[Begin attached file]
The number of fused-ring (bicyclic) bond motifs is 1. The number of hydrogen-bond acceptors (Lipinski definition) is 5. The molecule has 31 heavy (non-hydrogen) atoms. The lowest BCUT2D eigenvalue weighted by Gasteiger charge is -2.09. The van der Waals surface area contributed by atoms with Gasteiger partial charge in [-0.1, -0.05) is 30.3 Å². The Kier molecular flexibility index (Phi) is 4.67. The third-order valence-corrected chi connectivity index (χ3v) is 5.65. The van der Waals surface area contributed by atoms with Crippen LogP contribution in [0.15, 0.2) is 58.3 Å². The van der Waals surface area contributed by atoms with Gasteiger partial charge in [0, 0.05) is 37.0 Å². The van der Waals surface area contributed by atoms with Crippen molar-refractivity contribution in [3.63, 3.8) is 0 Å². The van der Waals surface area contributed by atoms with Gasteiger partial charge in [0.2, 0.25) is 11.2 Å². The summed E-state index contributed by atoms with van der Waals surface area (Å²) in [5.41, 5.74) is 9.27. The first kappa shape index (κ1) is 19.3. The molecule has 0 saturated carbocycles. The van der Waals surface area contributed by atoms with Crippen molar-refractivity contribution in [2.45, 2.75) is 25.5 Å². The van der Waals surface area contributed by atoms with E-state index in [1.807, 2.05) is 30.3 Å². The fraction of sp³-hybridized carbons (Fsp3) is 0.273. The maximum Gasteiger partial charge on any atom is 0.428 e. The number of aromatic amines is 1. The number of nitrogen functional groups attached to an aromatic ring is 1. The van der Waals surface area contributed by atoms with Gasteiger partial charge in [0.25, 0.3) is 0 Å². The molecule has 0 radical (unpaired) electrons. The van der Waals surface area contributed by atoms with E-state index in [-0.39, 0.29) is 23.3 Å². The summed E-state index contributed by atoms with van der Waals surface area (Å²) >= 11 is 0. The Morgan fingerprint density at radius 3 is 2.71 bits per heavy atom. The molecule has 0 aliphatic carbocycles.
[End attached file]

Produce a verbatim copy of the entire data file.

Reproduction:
The number of fused-ring (bicyclic) bond motifs is 1. The number of hydrogen-bond acceptors (Lipinski definition) is 5. The molecule has 31 heavy (non-hydrogen) atoms. The lowest BCUT2D eigenvalue weighted by Gasteiger charge is -2.09. The van der Waals surface area contributed by atoms with Gasteiger partial charge in [-0.1, -0.05) is 30.3 Å². The Kier molecular flexibility index (Phi) is 4.67. The third-order valence-corrected chi connectivity index (χ3v) is 5.65. The van der Waals surface area contributed by atoms with Crippen LogP contribution in [0.15, 0.2) is 58.3 Å². The van der Waals surface area contributed by atoms with Gasteiger partial charge in [0, 0.05) is 37.0 Å². The van der Waals surface area contributed by atoms with Crippen molar-refractivity contribution in [3.63, 3.8) is 0 Å². The van der Waals surface area contributed by atoms with Gasteiger partial charge in [0.2, 0.25) is 11.2 Å². The summed E-state index contributed by atoms with van der Waals surface area (Å²) in [5.41, 5.74) is 9.27. The first kappa shape index (κ1) is 19.3. The molecule has 0 saturated carbocycles. The van der Waals surface area contributed by atoms with Crippen molar-refractivity contribution in [2.45, 2.75) is 25.5 Å². The van der Waals surface area contributed by atoms with E-state index in [1.807, 2.05) is 30.3 Å². The fraction of sp³-hybridized carbons (Fsp3) is 0.273. The maximum Gasteiger partial charge on any atom is 0.428 e. The number of aromatic amines is 1. The number of nitrogen functional groups attached to an aromatic ring is 1. The van der Waals surface area contributed by atoms with Gasteiger partial charge in [0.25, 0.3) is 0 Å². The molecule has 0 radical (unpaired) electrons. The van der Waals surface area contributed by atoms with E-state index in [-0.39, 0.29) is 23.3 Å². The summed E-state index contributed by atoms with van der Waals surface area (Å²) >= 11 is 0. The Morgan fingerprint density at radius 3 is 2.71 bits per heavy atom. The molecule has 0 aliphatic carbocycles.